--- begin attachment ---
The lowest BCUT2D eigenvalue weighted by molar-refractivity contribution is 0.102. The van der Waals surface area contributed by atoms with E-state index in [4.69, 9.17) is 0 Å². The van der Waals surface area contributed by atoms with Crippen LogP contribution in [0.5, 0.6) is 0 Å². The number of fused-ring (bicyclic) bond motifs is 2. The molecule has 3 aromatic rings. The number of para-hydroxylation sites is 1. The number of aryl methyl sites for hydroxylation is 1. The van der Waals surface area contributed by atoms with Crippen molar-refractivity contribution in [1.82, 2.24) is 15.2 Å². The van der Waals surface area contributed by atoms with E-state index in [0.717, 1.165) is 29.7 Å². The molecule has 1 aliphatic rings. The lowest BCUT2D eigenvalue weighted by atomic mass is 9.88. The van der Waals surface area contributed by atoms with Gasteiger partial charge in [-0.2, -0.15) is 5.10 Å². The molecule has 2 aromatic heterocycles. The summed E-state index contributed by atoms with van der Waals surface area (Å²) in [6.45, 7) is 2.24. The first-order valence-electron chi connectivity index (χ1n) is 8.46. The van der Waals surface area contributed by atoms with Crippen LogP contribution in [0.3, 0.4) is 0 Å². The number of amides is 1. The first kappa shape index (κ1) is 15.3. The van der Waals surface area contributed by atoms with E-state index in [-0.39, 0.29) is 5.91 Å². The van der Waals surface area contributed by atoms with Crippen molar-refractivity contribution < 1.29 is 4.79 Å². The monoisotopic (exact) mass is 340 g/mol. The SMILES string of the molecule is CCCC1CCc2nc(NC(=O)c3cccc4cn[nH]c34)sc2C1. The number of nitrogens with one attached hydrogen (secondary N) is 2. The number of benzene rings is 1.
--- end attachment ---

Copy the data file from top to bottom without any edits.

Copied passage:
The lowest BCUT2D eigenvalue weighted by molar-refractivity contribution is 0.102. The van der Waals surface area contributed by atoms with E-state index in [4.69, 9.17) is 0 Å². The van der Waals surface area contributed by atoms with Crippen LogP contribution in [0.5, 0.6) is 0 Å². The number of fused-ring (bicyclic) bond motifs is 2. The molecule has 3 aromatic rings. The number of para-hydroxylation sites is 1. The number of aryl methyl sites for hydroxylation is 1. The van der Waals surface area contributed by atoms with Crippen molar-refractivity contribution in [1.82, 2.24) is 15.2 Å². The van der Waals surface area contributed by atoms with E-state index in [0.717, 1.165) is 29.7 Å². The molecule has 1 aliphatic rings. The lowest BCUT2D eigenvalue weighted by atomic mass is 9.88. The van der Waals surface area contributed by atoms with Gasteiger partial charge in [-0.2, -0.15) is 5.10 Å². The molecule has 2 aromatic heterocycles. The summed E-state index contributed by atoms with van der Waals surface area (Å²) in [6.45, 7) is 2.24. The first-order valence-electron chi connectivity index (χ1n) is 8.46. The van der Waals surface area contributed by atoms with Crippen LogP contribution in [0.3, 0.4) is 0 Å². The number of amides is 1. The first kappa shape index (κ1) is 15.3. The van der Waals surface area contributed by atoms with E-state index in [-0.39, 0.29) is 5.91 Å². The van der Waals surface area contributed by atoms with Crippen molar-refractivity contribution < 1.29 is 4.79 Å². The monoisotopic (exact) mass is 340 g/mol. The SMILES string of the molecule is CCCC1CCc2nc(NC(=O)c3cccc4cn[nH]c34)sc2C1. The number of nitrogens with one attached hydrogen (secondary N) is 2. The number of benzene rings is 1.